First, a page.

The key is that with XenClient is that it's a bare-metal destructive install. So this is really only an option for company-owned laptops. I'm not familiar enough with it to know if the current XenClient is any more enterprise-ready than previous versions. Certainly Virtual Computer (the company Citrix bought to create XenClient) has been around for six years now, and people who use it seem to love it.
What's more interesting to me is the Type 2 client hypervisor solutions which are great for BYO use cases. I love what Citrix is doing in this space with DesktopPlayer for the Mac (and they announced DesktopPlayer for Windows which is supposed to come out later this year).
As for competition, you've got VMware Horizon Mirage which is not a hypervisor but gives you some of the same management capabilities. As for Type 2 client-based solutions, you've also got Fusion Pro, Parallels Desktop Enterprise, and Moka5.
What is next to virtualize since there's not much left now with user virtualization/environment management?
The virtual networking (software-defined networking, or SDN) seems to be a pretty big deal. I love the idea that link networking policies to VMs, so as you move VMs around the networking policies go with them.
It's also cool that SDN can break the hardware link to expensive networking gear. So just like today's storage virtualization vendors mean you don't have to buy expensive SAN hardware, SDN will mean the same for networking.
What is the biggest mistake you should not make?
I guess this question is coming in the context of desktop virtualization? :)
For me there are two things:
First is the whole "trying to do too much" thing. I believe that the single #1 reason VDI projects tend to fail is not because of the "VDI-ness" of them, but rather because customers try to move to VDI *and* they also try to move from the crazy current world of every user having their own images to a locked-down non-persistent shared image world for VDI. That's really hard to do, and scores of VDI projects have failed because of it.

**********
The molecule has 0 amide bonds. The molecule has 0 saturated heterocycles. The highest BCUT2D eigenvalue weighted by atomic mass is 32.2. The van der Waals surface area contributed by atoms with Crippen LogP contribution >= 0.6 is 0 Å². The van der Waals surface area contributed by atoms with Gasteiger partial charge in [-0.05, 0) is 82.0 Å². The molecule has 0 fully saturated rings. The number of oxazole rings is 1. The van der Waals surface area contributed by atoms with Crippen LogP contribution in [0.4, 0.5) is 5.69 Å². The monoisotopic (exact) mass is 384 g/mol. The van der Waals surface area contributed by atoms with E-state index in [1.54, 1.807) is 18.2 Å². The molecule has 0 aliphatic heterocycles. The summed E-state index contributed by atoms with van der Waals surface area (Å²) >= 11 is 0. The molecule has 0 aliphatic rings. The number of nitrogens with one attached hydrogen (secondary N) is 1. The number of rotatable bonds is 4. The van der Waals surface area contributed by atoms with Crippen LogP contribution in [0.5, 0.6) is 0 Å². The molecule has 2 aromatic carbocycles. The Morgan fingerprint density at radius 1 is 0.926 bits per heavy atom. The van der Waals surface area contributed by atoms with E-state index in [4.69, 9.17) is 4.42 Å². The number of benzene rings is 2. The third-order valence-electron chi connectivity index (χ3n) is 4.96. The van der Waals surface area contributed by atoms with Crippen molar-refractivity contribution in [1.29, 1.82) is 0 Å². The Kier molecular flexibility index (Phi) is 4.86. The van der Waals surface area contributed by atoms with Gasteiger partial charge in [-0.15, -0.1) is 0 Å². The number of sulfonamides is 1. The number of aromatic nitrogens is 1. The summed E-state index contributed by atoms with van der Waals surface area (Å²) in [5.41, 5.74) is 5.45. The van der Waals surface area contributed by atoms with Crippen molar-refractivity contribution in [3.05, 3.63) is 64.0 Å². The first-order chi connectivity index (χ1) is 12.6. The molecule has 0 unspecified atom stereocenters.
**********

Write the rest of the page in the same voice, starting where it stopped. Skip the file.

The other biggest mistake is people thinking that they need a new technology to solve a problem which they can solve in other ways. There are million variations of this in IT today, but I'll use DaaS as an example. Some people choose DaaS because they want to "outsource the management" of their desktop estate. Some DaaS providers do nothing more than giving you a blank desktop for maybe $50 a month, while others might charge $200 a month for "full management." So people think, "Great, I want full management, so I will pay $200 a month for fully managed DaaS." The problem is that then you have DaaS, which is VDI, and maybe VDI doesn't make sense for you.
If you just want someone to manage your desktops, you might be able to find a service provider who offers full management of your traditional on-premises desktops for just $150 a month. So then you solve your actual problem (wanting someone else to manage your desktops) without introducing new problems stemming from the adoption of a new technology (DaaS, in this case).
What is the Future of Workplace? (Another person asked: How will EUC workspace look in 2020?)
Since these questions came from the BriForum 2014 London registration page, check out the session from Ruben Spruijt and Jeroen van de Kamp called CTO's Perspective on Workspace 2020.
What is your opinion that more and more vendors come with there own PowerShell cmdlets, making this the new universal way of system management.
Yes yes yes!!!
The best part about this to me is there are so many ways to consume and use PowerShell cmdlets, so you can build your own dashboards, management tools, widgets, reports, or whatever you want.
I also like that a lot of vendors are building their own in-box management tools based on their products' cmdlets. That forces them to put their money where their mouths are. Gone are the days when the built-in management tools had all these great functions and features while their scripting APIs only supported a subset of functionality.
What will be the next hype in the virtualisation area?
Hybrid clouds. (Or is that the current hype?) I like Satya Nadella's approach to this and the whole "datacenter without boundaries" thing. (This article from InfoWorld sums it up nicely.)